Trucking giant Yellow: From bailout to bankruptcy in 3 years

A federal loan for $700 million wasn't enough to keep this trucking firm afloat

A Yellow truck
(Image credit: Paul Hennessy / SOPA Images / LightRocket via Getty Images)

In early August, three years after receiving a $700 million federal loan as part of a pandemic relief program, the trucking company Yellow filed for Chapter 11 bankruptcy protection. Yellow claimed it was forced into bankruptcy by the International Brotherhood of Teamsters, as the union prevented it from being able to modernize operations, "literally driving our company out of business," Yellow CEO Darren Hawkins said.

The Teamsters disagreed, placing the blame solely on Yellow's executives. The company's "dysfunctional, greedy C-suite failed to take responsibility for squandering all that cash," Teamsters General President Sean O'Brien said. "They shamelessly pin their corporate incompetence on working people." With Yellow going out of business, 30,000 of its employees are now out of work.

What is Yellow?

Yellow, which previously went by the name YRC Worldwide, is a trucking giant that was founded nearly a century ago. The company said it invented the less-than-truckload method of transportation, meaning it consolidates several smaller freight shipments that otherwise would not take up a full trailer. Yellow accounted for between 10 and 15% of the less-than-truckload market share, moving approximately 50,000 shipments a day, and had more than 300 terminals across the United States.

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What led to its bankruptcy?

Yellow was struggling even before the pandemic, losing more than $100 million in 2019. It took on a lot of debt when it acquired the trucking firms Roadway and USF in 2003 and 2005, and today has more than $1.5 billion in outstanding debt, including the government loan. Analysts said the company also had an aging fleet and a history of mismanagement.

Why is Yellow fighting with the Teamsters?

The Teamsters and Yellow attempted to come to an agreement before the union's contract with the company expired in 2024, but couldn't reach one. The main sticking points were whether Yellow truckers would have to start loading and unloading freight at docks and the possibility of Yellow having more say in where truckers worked. On August 8, Yellow sued the Teamsters, accusing the union of causing more than $137 million in damages by blocking a restructuring plan and trying to "cause Yellow's economic ruin." O'Brien called the lawsuit's accusations "unfounded and without merit."

Will Yellow pay back its federal loan?

The loan comes due in 2024, and so far, Yellow has paid back about $66 million in interest and only $230 of the principal. Executives have said they plan on paying the loan in full, and "their success will depend on proceeds from selling Yellow's properties and roughly 12,000 trucks," bankruptcy experts told Reuters.

Yellow was facing charges of defrauding the federal government when it received the loan in 2020, after Sen. Jerry Moran (R-Kan.) asked then-Treasury Secretary Steven Mnuchin to help the company before it collapsed. The loan was granted on national security grounds, as Yellow shipped protective equipment, meal kits and other supplies to military bases. At the time, Yellow had financial backing from the private equity firm Apollo Global Management, which had close ties to several officials in the Trump administration, The New York Times reported.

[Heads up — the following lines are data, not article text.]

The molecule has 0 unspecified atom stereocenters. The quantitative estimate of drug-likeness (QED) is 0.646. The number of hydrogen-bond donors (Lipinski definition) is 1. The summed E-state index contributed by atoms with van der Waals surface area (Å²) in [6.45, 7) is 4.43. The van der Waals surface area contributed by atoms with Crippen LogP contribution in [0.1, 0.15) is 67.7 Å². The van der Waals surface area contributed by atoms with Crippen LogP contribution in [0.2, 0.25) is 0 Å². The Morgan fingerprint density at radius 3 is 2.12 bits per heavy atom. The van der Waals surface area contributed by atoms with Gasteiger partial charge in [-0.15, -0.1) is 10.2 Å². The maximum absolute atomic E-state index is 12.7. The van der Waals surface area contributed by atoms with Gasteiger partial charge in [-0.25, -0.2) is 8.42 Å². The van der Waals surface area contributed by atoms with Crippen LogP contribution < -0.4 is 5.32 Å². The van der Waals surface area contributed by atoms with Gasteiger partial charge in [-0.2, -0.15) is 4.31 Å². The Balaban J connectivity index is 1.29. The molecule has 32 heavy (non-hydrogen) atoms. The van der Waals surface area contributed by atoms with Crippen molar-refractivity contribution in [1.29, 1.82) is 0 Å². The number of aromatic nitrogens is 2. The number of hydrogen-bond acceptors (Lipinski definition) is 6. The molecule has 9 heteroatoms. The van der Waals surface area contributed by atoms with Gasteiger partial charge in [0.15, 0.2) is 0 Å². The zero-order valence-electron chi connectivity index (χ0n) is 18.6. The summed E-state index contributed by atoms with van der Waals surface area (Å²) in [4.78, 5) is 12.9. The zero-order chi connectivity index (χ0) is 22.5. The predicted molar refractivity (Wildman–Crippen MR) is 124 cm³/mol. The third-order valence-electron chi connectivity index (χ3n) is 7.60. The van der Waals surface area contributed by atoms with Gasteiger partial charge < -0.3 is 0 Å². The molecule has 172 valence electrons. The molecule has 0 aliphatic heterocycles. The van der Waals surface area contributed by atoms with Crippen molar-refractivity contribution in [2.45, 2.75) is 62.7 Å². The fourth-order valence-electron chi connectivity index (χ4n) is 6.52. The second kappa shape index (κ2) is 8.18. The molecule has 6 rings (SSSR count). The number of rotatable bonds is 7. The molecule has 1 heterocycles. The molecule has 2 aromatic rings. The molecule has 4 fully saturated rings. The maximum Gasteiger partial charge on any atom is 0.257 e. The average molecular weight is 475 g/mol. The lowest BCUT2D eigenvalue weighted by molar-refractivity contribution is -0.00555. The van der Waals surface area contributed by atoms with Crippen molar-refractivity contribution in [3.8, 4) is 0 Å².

The Treasury Department said the approval for the loan, which Yellow said would be used to cover pension and health care costs and to pay for trailers and trucks, was "based on certification by the secretary of defense that YRC is critical to maintaining national security." In July 2023, a congressional investigation into the matter found that both the Defense and Treasury departments "made missteps" when granting the loan, and that Yellow's "precarious financial position at the time of the loan, and continued struggles, expose taxpayers to a significant risk of loss."

Who are some of Yellow's customers?

Home Depot, Walmart, Amazon, and the federal government are among the company's clients. Yellow's bankruptcy will help its rivals, like Forward Air, FedEx Freight, Old Dominion, and ArcBest gain more business, but it's going to come at a steep price — Yellow offered below-market rates, and its customers can expect to see double-digit price increases from its competitors, Stifel analyst Bruce Chan said in a client note on Monday. When it comes to transporting cargo for the Department of Defense and the government's procurement arm, the General Services Administration, Yellow's rivals "have said they have the capacity to handle the shipments, but experts say few may be willing to haul the goods at Yellow's prices," The Wall Street Journal reported.

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Catherine Garcia

Catherine Garcia is night editor for Her writing and reporting has appeared in Entertainment Weekly and, The New York Times, The Book of Jezebel, and other publications. A Southern California native, Catherine is a graduate of the University of Redlands and the Columbia University Graduate School of Journalism.